- Dismissive-avoidant attachment – This display will show negative views of others. This could be from an early learned experience that others cannot be counted on and only have themselves to rely on. Painful feelings tend to be minimized. Childhood memories may not be remembered, or it may be uncomfortable to speak of them. Coping through normalizing, intellectualizing, and rationalizing is the norm. There is a high value on independence and autonomy, and avoidance of feeling overwhelmed or controlled. There also may be difficulties in trusting others. This attachment style in BPD is referenced as “quiet” BPD. (2)
- Disorganized attachment – This is often associated with prolonged exposure to abuse and/or neglect, often from a caregiver in early childhood or throughout childhood. Coping strategies are often splitting and dissociation and/or depersonalization and/or derealization. Disorganized attachment styles are more comfortable in chaos and unpredictability and can be a part of a cycle of abuse. (2)
Detaching From a Loved One with BPD
When looking at the above attachment styles and taking time to understand the person’s background, you can take steps toward healthy detachment using healthy boundaries and assertions.
Keep in mind that individuals with BPD experience heightened emotional pain around perceived abandonment and the idea of being alone. Starting out with compassion, a gentle approach in language, and avoiding blame and defensiveness will help the detachment. It may also provide modeling of healthy interpersonal effectiveness. (3)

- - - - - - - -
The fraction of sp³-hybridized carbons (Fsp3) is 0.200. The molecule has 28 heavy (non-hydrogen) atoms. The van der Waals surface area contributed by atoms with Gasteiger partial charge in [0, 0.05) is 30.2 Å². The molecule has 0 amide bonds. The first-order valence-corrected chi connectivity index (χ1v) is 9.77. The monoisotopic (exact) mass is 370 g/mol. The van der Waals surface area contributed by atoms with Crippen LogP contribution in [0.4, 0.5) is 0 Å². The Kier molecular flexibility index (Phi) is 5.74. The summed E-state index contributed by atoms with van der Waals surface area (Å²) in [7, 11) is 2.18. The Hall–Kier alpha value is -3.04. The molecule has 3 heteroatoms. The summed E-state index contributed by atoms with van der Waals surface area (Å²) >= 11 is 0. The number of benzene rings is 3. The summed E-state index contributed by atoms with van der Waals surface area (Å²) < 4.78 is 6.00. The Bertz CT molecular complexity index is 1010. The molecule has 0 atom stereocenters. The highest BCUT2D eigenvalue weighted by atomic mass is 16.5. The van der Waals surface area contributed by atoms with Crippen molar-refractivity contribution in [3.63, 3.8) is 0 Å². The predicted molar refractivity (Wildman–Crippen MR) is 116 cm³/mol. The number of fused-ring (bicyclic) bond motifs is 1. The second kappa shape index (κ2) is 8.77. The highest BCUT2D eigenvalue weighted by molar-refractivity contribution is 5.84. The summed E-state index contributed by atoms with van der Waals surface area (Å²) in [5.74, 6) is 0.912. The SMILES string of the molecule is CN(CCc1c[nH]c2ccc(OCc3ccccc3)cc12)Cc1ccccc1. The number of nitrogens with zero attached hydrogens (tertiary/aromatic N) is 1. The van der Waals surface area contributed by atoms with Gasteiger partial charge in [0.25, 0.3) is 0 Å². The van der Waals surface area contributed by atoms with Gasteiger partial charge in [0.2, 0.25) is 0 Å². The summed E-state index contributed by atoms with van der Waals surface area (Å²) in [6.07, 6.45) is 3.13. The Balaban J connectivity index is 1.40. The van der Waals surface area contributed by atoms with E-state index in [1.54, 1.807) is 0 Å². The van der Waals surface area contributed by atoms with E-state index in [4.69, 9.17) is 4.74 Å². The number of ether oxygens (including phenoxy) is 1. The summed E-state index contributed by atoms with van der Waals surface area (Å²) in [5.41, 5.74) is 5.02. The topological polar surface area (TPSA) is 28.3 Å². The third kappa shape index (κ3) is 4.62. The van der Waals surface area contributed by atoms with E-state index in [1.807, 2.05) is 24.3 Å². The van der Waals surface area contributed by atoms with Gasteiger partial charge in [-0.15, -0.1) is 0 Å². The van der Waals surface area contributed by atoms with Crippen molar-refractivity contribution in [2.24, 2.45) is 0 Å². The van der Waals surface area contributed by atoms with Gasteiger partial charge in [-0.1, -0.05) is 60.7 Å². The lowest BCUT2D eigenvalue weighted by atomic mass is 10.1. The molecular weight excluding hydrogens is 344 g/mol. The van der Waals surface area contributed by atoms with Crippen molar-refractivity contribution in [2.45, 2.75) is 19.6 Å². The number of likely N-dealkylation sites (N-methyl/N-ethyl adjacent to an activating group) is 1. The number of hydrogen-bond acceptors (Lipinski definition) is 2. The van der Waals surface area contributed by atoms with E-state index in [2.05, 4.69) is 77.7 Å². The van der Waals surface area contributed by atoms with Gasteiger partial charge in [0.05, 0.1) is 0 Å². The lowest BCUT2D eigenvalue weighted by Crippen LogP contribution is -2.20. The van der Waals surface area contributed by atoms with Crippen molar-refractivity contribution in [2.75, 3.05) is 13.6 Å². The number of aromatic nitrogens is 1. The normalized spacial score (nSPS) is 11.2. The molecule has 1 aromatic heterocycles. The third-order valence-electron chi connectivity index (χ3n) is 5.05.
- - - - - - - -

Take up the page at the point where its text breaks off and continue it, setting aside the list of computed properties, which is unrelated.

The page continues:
Healthy communication tips: (3)
- Remain calm and respectful – A common reaction to feeling disrespected is to become defensive. This will then perpetuate a cycle of criticism and defensiveness. It is natural to lash out when feeling attached, frustrated, or unheard. This will only result in the loved one feeling victimized. Instead, create gentle start-ups by talking about feelings using “I” statements that express positive needs. (3)(4)
- Refrain from blaming – Individuals with BPD may inquire or plead as to what they did wrong, which can often create an explanation that feels like blame and create an escalation on both sides. Try using appreciation by reminding your loved one of their positive qualities and finding gratitude in positive actions. (3)(4)
- Refrain from getting defensive – Defensiveness sounds invalidating and can feel as though feelings are not real or are based on misperception. This can be met with further contempt. Instead, look where responsibility can be taken. (3)(4)
- Validate – Validation can look like responding with “I understand” or “I can see why you would feel that way, I’m sorry for the hurt.” Listen instead of speaking over them. (3)
- Enforce Boundaries – For a loved one with BPD, a breakup can feed into their worst fear of abandonment, but it serves no one any good to lash out or belittle. If yelling or physical threats occur, be comfortable with and prepare to assert that the behavior is unacceptable and stop the engagement immediately, even if it means removing yourself. It’s ok to continue the conversation at another time if appropriate.
It’s never easy to end a relationship, but taking responsibility for your choice rather than justifying and rationalizing your decision will have a lesser impact on both. (3)